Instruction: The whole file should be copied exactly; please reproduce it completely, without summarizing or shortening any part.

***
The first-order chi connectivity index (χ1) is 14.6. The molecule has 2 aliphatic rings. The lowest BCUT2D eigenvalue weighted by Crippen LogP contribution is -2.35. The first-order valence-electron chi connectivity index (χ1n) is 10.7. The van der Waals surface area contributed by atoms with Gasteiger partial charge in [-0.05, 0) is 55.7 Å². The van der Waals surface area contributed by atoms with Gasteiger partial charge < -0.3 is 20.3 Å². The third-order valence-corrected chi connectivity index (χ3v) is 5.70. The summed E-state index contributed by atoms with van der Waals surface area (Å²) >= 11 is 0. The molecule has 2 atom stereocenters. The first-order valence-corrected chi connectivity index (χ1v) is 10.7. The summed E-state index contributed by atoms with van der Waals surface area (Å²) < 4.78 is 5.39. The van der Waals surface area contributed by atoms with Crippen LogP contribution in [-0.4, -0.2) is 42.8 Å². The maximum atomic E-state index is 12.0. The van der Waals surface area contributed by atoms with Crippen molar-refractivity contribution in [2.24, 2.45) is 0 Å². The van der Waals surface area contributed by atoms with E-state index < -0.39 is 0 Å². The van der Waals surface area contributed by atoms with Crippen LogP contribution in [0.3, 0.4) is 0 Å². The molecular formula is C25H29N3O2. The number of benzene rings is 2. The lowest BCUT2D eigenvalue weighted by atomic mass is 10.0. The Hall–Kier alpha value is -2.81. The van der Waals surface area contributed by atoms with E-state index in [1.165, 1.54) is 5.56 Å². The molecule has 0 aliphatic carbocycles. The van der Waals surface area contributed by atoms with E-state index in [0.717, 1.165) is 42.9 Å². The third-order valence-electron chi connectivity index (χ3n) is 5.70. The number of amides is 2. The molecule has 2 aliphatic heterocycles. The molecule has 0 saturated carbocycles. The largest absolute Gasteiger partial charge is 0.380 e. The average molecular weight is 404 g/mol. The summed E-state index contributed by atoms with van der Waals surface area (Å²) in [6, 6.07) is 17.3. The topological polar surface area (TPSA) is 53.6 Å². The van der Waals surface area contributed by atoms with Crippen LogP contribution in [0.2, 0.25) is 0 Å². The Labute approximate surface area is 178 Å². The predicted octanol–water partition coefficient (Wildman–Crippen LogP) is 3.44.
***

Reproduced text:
The first-order chi connectivity index (χ1) is 14.6. The molecule has 2 aliphatic rings. The lowest BCUT2D eigenvalue weighted by Crippen LogP contribution is -2.35. The first-order valence-electron chi connectivity index (χ1n) is 10.7. The van der Waals surface area contributed by atoms with Gasteiger partial charge in [-0.05, 0) is 55.7 Å². The van der Waals surface area contributed by atoms with Gasteiger partial charge < -0.3 is 20.3 Å². The third-order valence-corrected chi connectivity index (χ3v) is 5.70. The summed E-state index contributed by atoms with van der Waals surface area (Å²) >= 11 is 0. The molecule has 2 atom stereocenters. The first-order valence-corrected chi connectivity index (χ1v) is 10.7. The summed E-state index contributed by atoms with van der Waals surface area (Å²) < 4.78 is 5.39. The van der Waals surface area contributed by atoms with Crippen LogP contribution in [-0.4, -0.2) is 42.8 Å². The maximum atomic E-state index is 12.0. The van der Waals surface area contributed by atoms with Crippen molar-refractivity contribution in [2.24, 2.45) is 0 Å². The van der Waals surface area contributed by atoms with E-state index < -0.39 is 0 Å². The van der Waals surface area contributed by atoms with Crippen LogP contribution in [0.3, 0.4) is 0 Å². The molecular formula is C25H29N3O2. The number of benzene rings is 2. The lowest BCUT2D eigenvalue weighted by atomic mass is 10.0. The Hall–Kier alpha value is -2.81. The van der Waals surface area contributed by atoms with E-state index in [1.165, 1.54) is 5.56 Å². The molecule has 0 aliphatic carbocycles. The van der Waals surface area contributed by atoms with E-state index in [0.717, 1.165) is 42.9 Å². The third-order valence-electron chi connectivity index (χ3n) is 5.70. The number of amides is 2. The molecule has 2 aliphatic heterocycles. The molecule has 0 saturated carbocycles. The largest absolute Gasteiger partial charge is 0.380 e. The average molecular weight is 404 g/mol. The summed E-state index contributed by atoms with van der Waals surface area (Å²) in [6, 6.07) is 17.3. The topological polar surface area (TPSA) is 53.6 Å². The van der Waals surface area contributed by atoms with Crippen LogP contribution in [0.2, 0.25) is 0 Å². The Labute approximate surface area is 178 Å². The predicted octanol–water partition coefficient (Wildman–Crippen LogP) is 3.44.